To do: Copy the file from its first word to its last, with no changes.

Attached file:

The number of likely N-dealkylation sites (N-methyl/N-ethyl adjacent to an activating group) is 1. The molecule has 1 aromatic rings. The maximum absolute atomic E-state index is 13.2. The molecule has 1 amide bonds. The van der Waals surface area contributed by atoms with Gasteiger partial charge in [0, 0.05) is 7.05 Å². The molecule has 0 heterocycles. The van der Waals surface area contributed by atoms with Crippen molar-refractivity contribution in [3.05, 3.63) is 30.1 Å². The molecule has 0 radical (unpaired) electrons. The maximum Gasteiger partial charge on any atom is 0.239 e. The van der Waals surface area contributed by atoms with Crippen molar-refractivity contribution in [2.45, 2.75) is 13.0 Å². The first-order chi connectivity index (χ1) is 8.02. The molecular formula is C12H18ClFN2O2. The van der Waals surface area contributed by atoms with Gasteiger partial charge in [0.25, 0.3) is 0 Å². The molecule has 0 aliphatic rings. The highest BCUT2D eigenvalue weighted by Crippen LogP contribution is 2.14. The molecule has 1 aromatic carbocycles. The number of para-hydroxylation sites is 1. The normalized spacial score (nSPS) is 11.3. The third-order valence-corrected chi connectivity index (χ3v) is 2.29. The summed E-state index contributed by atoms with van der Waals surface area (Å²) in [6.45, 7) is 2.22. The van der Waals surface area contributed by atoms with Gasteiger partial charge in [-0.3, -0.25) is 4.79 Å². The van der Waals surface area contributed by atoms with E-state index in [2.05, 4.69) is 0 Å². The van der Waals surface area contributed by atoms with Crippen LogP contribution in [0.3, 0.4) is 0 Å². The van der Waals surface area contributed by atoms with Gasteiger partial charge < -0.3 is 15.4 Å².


The number of likely N-dealkylation sites (N-methyl/N-ethyl adjacent to an activating group) is 1. The molecule has 1 aromatic rings. The maximum absolute atomic E-state index is 13.2. The molecule has 1 amide bonds. The van der Waals surface area contributed by atoms with Gasteiger partial charge in [0, 0.05) is 7.05 Å². The molecule has 0 heterocycles. The van der Waals surface area contributed by atoms with Crippen molar-refractivity contribution in [3.05, 3.63) is 30.1 Å². The molecule has 0 radical (unpaired) electrons. The maximum Gasteiger partial charge on any atom is 0.239 e. The van der Waals surface area contributed by atoms with Crippen molar-refractivity contribution in [2.45, 2.75) is 13.0 Å². The first-order chi connectivity index (χ1) is 8.02. The molecular formula is C12H18ClFN2O2. The van der Waals surface area contributed by atoms with Gasteiger partial charge in [0.25, 0.3) is 0 Å². The molecule has 0 aliphatic rings. The highest BCUT2D eigenvalue weighted by Crippen LogP contribution is 2.14. The molecule has 1 aromatic carbocycles. The number of para-hydroxylation sites is 1. The normalized spacial score (nSPS) is 11.3. The third-order valence-corrected chi connectivity index (χ3v) is 2.29. The summed E-state index contributed by atoms with van der Waals surface area (Å²) in [6.45, 7) is 2.22. The van der Waals surface area contributed by atoms with Gasteiger partial charge in [-0.3, -0.25) is 4.79 Å². The van der Waals surface area contributed by atoms with E-state index in [2.05, 4.69) is 0 Å². The van der Waals surface area contributed by atoms with Crippen LogP contribution in [0.3, 0.4) is 0 Å². The van der Waals surface area contributed by atoms with Gasteiger partial charge < -0.3 is 15.4 Å².